The re-entry of the global accounting firms into the legal sector is one of the more eye-catching predictions in professor Richard Susskind’s latest book, published today, ‘Tomorrow’s Lawyers: an introduction to your future’.

I recall the impact the accountants had the last time they took aim at the legal sector. It was widely assumed that being both bigger than commercial law firms, and closer to the client through ongoing audit and consulting activities, the accountants were a huge threat. The ‘arrival’ of US law firms in London got similar attention – not least because the higher rates they were willing to pay newly qualified lawyers set the market.

Andersen-linked Garretts was the most successful, and some of the lawyers who were at the helm of Garretts are numbered among the lawyers I most respect. The firm had an international proposition which at the time was different – as ex-Garretts Julia Chain reflected in the Gazette last year.

Of course Garretts unraveled for reasons well beyond its lawyers’ control.

But are the accountants about to have another go? Does it matter if they do? (PwC Legal LLP’s 80-plus solicitors will of course be interested to hear they are planning to re-enter the legal sector.)

A lot has changed since the last time the accountants had a go in any significant way. UK law firms who were almost wrong-footed last time, are now among the most successful of the new breed of international law firms. And of course the fallout from Andersen’s collapse has limited what each accountant can do for each client.

Offering ‘legal services’ these days makes most sense in those lines of advice where accountants market what their business clients would term ‘products’ – tax or investment vehicles – and also human resources support and, to a degree, the sort of investigations work that follows charges of bribery and corruption.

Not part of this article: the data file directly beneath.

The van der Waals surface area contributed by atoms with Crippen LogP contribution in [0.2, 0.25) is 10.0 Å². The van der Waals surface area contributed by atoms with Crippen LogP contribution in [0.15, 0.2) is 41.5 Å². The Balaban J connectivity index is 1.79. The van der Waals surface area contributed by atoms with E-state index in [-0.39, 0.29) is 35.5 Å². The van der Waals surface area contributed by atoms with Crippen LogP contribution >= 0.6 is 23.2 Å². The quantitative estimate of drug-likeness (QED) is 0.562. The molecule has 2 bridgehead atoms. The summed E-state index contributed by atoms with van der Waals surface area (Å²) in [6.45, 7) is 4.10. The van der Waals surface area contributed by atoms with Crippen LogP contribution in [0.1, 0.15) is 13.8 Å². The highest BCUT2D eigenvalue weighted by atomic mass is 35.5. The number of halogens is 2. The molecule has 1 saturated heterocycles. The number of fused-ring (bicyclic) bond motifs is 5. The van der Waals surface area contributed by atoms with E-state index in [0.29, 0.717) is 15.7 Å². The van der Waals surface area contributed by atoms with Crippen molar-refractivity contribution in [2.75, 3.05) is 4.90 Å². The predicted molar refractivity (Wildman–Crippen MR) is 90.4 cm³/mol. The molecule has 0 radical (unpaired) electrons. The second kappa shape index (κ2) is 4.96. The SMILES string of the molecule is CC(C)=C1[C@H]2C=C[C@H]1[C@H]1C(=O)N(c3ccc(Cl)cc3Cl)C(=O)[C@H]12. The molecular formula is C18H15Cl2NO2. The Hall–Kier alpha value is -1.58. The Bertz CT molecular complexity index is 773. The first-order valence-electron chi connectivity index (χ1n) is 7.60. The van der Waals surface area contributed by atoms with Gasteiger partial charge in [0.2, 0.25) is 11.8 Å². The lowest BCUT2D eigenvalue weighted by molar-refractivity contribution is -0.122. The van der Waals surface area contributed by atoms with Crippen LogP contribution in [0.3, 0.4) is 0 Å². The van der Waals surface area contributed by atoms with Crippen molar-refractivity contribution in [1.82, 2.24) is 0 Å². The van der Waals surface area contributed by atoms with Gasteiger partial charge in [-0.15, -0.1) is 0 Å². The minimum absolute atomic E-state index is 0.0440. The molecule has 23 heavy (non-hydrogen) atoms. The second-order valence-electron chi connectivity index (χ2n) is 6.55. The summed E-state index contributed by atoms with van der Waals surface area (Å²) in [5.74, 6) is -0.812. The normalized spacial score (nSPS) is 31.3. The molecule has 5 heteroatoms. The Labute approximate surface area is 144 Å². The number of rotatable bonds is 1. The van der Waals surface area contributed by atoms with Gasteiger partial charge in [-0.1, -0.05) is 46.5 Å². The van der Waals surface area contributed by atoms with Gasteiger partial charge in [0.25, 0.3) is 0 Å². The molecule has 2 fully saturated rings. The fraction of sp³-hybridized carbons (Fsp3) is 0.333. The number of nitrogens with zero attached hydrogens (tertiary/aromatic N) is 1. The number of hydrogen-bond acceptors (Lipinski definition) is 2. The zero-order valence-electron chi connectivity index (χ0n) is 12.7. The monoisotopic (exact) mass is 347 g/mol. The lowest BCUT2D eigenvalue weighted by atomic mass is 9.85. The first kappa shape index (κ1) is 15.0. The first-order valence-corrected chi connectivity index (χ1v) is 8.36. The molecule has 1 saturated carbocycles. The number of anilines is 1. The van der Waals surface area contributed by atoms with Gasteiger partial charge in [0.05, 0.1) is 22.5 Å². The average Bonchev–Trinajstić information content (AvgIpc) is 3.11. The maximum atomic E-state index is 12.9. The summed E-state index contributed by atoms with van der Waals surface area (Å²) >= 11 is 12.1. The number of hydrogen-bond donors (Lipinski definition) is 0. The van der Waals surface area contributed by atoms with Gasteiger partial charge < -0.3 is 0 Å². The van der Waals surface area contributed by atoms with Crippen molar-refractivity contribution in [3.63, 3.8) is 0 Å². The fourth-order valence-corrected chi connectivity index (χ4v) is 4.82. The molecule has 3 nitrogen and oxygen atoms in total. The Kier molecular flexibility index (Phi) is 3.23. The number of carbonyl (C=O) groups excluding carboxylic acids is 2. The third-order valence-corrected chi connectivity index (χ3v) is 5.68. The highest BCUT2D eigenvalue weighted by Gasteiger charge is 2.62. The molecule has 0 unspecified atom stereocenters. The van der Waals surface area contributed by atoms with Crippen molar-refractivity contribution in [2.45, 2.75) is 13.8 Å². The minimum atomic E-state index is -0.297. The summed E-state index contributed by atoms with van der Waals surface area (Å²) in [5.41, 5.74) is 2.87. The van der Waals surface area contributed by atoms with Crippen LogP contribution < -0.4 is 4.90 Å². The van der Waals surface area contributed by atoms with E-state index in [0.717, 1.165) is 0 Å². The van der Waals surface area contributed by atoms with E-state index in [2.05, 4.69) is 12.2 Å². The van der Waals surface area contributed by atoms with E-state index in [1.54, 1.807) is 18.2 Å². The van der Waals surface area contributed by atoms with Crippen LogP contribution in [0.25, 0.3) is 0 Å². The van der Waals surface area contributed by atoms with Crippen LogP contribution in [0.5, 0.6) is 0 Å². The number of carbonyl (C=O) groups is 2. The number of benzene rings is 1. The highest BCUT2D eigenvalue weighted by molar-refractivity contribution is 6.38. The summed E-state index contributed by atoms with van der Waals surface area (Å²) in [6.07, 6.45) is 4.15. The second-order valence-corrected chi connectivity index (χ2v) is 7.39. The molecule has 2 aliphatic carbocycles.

I think we will see a bit more of that. PwC Legal’s head of global immigration, lawyer Julia Onslow-Cole, was on Newsnight this week, and I think you’ll see her on it again.

But a few things argue against widespread displacement of existing legal services by the ‘re-entry’ of accountants to the legal market.

First, clients’ purchasing patterns are changing. Within legal services sophisticated corporate clients are on a steady move away from monolithic ‘one-stop shops’. Prompted by a hard economy, they have become much better at ‘unbundling’ their legal advice needs – even using different firms for different parts of transactions in preference to one-stop shops, demanding the firms they instruct become adept at collaborating. For the same reason they are using the bar direct, and looking, off a low starting base, at using legal process outsourcers more.

Secondly, the world of ‘products’ mentioned above is under some pressure. As the UK furor over corporate tax arrangements of household-name companies showed at the end of 2012, the creation of the vehicles that enable tax avoidance are under close political scrutiny.

Anyone professional services firm poised to make a major investment here must be hesitating. Banks are currently facing the expensive and commercially damaging fallout from the potential mis-sale of interest rate swaps products. That rather underlines the message on products.

Thirdly, large legal teams are a huge overhead. Many commercial law firms saw their income fall by a quarter in the aftermath of Lehman’s collapse. I suspect the accountants will ‘do the math’ and work out that the unenviable task of managing the fallout of such fluctuations is a distraction and expense they’d rather be well clear of.

Accountants are also less confident-looking entities than when last they had a go. The dependence on large government consulting contracts looks over-heavy. In the UK, this potentially vulnerable work source masks in some cases a decline in other work.

Are the accountants coming? In some areas, they probably are. But the window they had to revolutionise the legal sector has surely passed.

Eduardo Reyes is Gazette features editor